But like his colleagues, Daoud agreed that Windows 8's lackluster acceptance played a part. "There's a disconnect between what the OS wants to do and what the end user sees," said Daoud, referring to the touch features of Windows 8 and the higher price of touch-ready PCs.
Daoud expected that the bad news for the PC business -- and Microsoft, which largely relies on sales of new systems to fuel Windows revenue -- won't be over soon, although he was optimistic that things would improve in the second half of the year.
"There is a correction the industry has to go through," said Daoud. "The addressable market going forward will certainly be smaller than this industry has been used to from 2002 until 2012. And that correction is likely to continue."
In some places, the downward turn is the new normal: The U.S. has posted smaller shipments year-over-year in nine of the last 10 quarters. Globally, the first quarter is the fourth consecutive to record fewer shipments than the year before.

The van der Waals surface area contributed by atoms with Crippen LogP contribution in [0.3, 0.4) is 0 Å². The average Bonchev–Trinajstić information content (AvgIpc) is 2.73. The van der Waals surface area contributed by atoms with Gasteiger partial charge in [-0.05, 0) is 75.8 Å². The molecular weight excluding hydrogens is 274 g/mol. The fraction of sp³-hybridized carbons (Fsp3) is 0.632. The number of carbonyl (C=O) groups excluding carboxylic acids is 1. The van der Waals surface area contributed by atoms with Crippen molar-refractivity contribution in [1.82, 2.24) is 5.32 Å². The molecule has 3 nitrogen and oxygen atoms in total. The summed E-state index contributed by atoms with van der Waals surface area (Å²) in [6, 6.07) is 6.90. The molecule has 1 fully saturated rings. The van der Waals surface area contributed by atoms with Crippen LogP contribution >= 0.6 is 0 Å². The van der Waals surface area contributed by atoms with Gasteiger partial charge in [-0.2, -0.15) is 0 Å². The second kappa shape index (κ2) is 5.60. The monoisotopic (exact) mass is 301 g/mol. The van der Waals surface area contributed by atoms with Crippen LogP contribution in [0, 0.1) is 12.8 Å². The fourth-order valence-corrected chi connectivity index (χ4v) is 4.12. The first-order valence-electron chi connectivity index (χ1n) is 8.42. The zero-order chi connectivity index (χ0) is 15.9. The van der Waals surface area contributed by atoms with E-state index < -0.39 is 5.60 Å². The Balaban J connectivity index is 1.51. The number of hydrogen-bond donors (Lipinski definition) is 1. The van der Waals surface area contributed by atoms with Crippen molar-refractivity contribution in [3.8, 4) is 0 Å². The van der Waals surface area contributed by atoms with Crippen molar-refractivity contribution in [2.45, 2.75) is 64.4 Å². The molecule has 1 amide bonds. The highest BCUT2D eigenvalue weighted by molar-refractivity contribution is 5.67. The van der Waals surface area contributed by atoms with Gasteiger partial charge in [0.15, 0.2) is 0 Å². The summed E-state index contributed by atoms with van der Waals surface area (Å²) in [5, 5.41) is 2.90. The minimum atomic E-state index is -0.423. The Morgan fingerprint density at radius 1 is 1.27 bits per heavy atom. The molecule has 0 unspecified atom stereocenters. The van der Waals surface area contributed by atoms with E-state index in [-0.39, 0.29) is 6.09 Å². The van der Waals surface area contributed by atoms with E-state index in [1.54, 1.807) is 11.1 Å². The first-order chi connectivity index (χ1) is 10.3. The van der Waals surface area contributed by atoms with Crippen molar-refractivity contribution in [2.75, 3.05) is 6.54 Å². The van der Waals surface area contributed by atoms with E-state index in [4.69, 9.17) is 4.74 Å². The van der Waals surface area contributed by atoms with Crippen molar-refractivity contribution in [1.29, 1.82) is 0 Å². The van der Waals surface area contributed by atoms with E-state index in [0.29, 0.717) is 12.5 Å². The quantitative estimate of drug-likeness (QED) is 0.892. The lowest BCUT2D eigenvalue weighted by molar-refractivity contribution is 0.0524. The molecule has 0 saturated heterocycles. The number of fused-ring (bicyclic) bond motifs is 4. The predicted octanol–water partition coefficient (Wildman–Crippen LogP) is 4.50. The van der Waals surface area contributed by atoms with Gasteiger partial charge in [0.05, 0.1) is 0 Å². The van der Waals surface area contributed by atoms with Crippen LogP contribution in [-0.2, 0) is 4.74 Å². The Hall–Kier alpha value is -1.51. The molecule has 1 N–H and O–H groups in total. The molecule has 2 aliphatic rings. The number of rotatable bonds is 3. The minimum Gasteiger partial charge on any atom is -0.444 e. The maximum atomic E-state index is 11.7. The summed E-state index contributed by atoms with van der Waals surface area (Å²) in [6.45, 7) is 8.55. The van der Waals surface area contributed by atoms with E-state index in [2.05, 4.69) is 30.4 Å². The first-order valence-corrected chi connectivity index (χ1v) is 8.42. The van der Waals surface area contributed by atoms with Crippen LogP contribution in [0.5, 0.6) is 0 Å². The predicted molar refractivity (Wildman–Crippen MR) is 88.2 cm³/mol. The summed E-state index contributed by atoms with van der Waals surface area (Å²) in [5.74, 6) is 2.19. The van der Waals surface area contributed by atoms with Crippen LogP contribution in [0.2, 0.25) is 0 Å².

Daoud rejected the idea that the industry is seeing the death rattle of the PC. "Do we need the PC? Definitely. They're going to be around for a while."
Gartner's numbers were a bit brighter in that it estimated worldwide PC shipments at 79.2 million for the quarter, compared to IDC's 76.3 million. And although Gartner did not call out Windows 8, it implicitly said that the new OS hasn't helped boost PC shipments.
"Similar to other mature markets, the U.S. will see the installed base of consumer PCs decrease going forward," said Gartner analyst Mikako Kitagawa in a statement. "This is because many of these systems will not be replaced with PCs; they will be displaced by other devices, or simply retired."
Last week, Gartner's Carolina Milanesi said declining PC sales and booming business for tablets and smartphones were putting the heat on Microsoft. The Redmond, Wash. developer, she said, must manage to grab consumers' attention with its tablets and phones in the next 20 months, or see its influence and relevancy wane.
The quarter's PC shipment estimates add fuel to Milanesi's argument, as Gartner's previous bet was that the PC market would contract by 3.5% in 2013, less than a third as much as the first-quarter drop.
Microsoft will hold its quarterly earnings call with Wall Street analysts next week, on April 18, starting at 2:30 p.m. PT, when it will reveal revenue figures from its Windows division.